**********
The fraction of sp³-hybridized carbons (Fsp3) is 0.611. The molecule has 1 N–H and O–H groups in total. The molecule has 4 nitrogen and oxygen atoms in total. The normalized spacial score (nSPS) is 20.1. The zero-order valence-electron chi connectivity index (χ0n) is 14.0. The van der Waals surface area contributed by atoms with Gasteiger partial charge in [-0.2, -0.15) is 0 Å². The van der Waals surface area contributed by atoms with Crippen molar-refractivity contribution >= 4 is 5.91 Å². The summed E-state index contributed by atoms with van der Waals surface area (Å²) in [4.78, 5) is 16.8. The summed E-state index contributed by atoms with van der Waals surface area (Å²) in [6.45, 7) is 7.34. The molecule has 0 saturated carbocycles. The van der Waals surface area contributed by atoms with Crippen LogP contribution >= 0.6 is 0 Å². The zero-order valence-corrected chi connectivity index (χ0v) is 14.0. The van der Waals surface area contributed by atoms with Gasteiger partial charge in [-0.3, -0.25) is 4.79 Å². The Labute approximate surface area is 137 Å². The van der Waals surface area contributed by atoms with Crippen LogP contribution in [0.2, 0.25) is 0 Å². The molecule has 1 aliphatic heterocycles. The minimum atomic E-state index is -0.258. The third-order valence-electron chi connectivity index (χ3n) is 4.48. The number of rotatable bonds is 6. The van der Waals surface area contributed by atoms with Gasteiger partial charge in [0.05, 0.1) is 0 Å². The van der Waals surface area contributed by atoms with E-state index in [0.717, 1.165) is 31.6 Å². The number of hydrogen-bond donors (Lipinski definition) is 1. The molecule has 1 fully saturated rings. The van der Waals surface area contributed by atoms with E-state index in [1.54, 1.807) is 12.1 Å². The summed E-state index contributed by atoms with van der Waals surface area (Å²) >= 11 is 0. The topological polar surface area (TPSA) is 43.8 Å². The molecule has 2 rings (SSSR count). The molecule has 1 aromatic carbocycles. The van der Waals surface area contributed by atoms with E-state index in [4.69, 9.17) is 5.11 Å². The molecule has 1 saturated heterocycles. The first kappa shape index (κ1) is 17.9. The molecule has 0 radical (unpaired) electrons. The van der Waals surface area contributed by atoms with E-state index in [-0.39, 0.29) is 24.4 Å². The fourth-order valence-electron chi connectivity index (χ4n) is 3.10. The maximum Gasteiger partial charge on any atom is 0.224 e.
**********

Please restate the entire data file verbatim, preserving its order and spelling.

The fraction of sp³-hybridized carbons (Fsp3) is 0.611. The molecule has 1 N–H and O–H groups in total. The molecule has 4 nitrogen and oxygen atoms in total. The normalized spacial score (nSPS) is 20.1. The zero-order valence-electron chi connectivity index (χ0n) is 14.0. The van der Waals surface area contributed by atoms with Gasteiger partial charge in [-0.2, -0.15) is 0 Å². The van der Waals surface area contributed by atoms with Crippen molar-refractivity contribution >= 4 is 5.91 Å². The summed E-state index contributed by atoms with van der Waals surface area (Å²) in [4.78, 5) is 16.8. The summed E-state index contributed by atoms with van der Waals surface area (Å²) in [6.45, 7) is 7.34. The molecule has 0 saturated carbocycles. The van der Waals surface area contributed by atoms with Crippen LogP contribution >= 0.6 is 0 Å². The zero-order valence-corrected chi connectivity index (χ0v) is 14.0. The van der Waals surface area contributed by atoms with Gasteiger partial charge in [-0.3, -0.25) is 4.79 Å². The Labute approximate surface area is 137 Å². The van der Waals surface area contributed by atoms with Crippen LogP contribution in [0.2, 0.25) is 0 Å². The molecule has 1 aliphatic heterocycles. The minimum atomic E-state index is -0.258. The third-order valence-electron chi connectivity index (χ3n) is 4.48. The number of rotatable bonds is 6. The van der Waals surface area contributed by atoms with Gasteiger partial charge in [0.05, 0.1) is 0 Å². The van der Waals surface area contributed by atoms with E-state index in [0.717, 1.165) is 31.6 Å². The number of hydrogen-bond donors (Lipinski definition) is 1. The molecule has 1 fully saturated rings. The van der Waals surface area contributed by atoms with E-state index in [1.54, 1.807) is 12.1 Å². The summed E-state index contributed by atoms with van der Waals surface area (Å²) >= 11 is 0. The topological polar surface area (TPSA) is 43.8 Å². The molecule has 2 rings (SSSR count). The molecule has 1 aromatic carbocycles. The van der Waals surface area contributed by atoms with E-state index in [4.69, 9.17) is 5.11 Å². The molecule has 1 saturated heterocycles. The first kappa shape index (κ1) is 17.9. The molecule has 0 radical (unpaired) electrons. The van der Waals surface area contributed by atoms with E-state index in [-0.39, 0.29) is 24.4 Å². The fourth-order valence-electron chi connectivity index (χ4n) is 3.10. The maximum Gasteiger partial charge on any atom is 0.224 e.